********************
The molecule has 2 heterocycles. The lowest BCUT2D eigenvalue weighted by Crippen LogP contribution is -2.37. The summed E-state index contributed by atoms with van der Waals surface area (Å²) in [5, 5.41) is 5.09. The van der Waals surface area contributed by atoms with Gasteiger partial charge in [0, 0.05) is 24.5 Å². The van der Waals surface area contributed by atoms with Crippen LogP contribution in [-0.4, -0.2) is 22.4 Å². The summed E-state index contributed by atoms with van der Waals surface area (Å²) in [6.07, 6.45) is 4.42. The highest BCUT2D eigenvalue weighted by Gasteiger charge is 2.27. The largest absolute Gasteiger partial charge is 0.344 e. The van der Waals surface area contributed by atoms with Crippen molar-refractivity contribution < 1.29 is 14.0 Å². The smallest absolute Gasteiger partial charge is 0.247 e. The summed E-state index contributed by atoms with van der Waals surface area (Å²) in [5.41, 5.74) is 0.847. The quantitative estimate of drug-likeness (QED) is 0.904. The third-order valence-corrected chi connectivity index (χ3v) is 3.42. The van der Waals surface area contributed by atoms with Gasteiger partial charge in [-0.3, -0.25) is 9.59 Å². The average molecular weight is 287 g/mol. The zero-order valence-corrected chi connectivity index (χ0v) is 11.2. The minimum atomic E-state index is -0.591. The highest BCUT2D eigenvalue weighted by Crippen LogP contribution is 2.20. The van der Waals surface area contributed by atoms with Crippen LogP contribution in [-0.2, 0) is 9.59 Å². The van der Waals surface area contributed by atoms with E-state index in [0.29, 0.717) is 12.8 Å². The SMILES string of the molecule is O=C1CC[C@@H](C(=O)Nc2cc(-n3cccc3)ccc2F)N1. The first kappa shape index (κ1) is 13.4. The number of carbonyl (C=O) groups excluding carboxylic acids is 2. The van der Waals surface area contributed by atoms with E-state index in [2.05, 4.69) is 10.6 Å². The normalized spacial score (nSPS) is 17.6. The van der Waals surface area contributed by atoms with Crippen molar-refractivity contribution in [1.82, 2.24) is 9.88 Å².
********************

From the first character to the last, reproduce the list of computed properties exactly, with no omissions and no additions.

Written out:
The molecule has 2 heterocycles. The lowest BCUT2D eigenvalue weighted by Crippen LogP contribution is -2.37. The summed E-state index contributed by atoms with van der Waals surface area (Å²) in [5, 5.41) is 5.09. The van der Waals surface area contributed by atoms with Gasteiger partial charge in [0, 0.05) is 24.5 Å². The van der Waals surface area contributed by atoms with Crippen LogP contribution in [-0.4, -0.2) is 22.4 Å². The summed E-state index contributed by atoms with van der Waals surface area (Å²) in [6.07, 6.45) is 4.42. The highest BCUT2D eigenvalue weighted by Gasteiger charge is 2.27. The largest absolute Gasteiger partial charge is 0.344 e. The van der Waals surface area contributed by atoms with Crippen molar-refractivity contribution < 1.29 is 14.0 Å². The smallest absolute Gasteiger partial charge is 0.247 e. The summed E-state index contributed by atoms with van der Waals surface area (Å²) in [5.41, 5.74) is 0.847. The quantitative estimate of drug-likeness (QED) is 0.904. The third-order valence-corrected chi connectivity index (χ3v) is 3.42. The van der Waals surface area contributed by atoms with Gasteiger partial charge in [-0.3, -0.25) is 9.59 Å². The average molecular weight is 287 g/mol. The zero-order valence-corrected chi connectivity index (χ0v) is 11.2. The minimum atomic E-state index is -0.591. The highest BCUT2D eigenvalue weighted by Crippen LogP contribution is 2.20. The van der Waals surface area contributed by atoms with Crippen LogP contribution in [-0.2, 0) is 9.59 Å². The van der Waals surface area contributed by atoms with E-state index in [0.29, 0.717) is 12.8 Å². The SMILES string of the molecule is O=C1CC[C@@H](C(=O)Nc2cc(-n3cccc3)ccc2F)N1. The first kappa shape index (κ1) is 13.4. The number of carbonyl (C=O) groups excluding carboxylic acids is 2. The van der Waals surface area contributed by atoms with E-state index in [2.05, 4.69) is 10.6 Å². The normalized spacial score (nSPS) is 17.6. The van der Waals surface area contributed by atoms with Crippen molar-refractivity contribution in [1.82, 2.24) is 9.88 Å².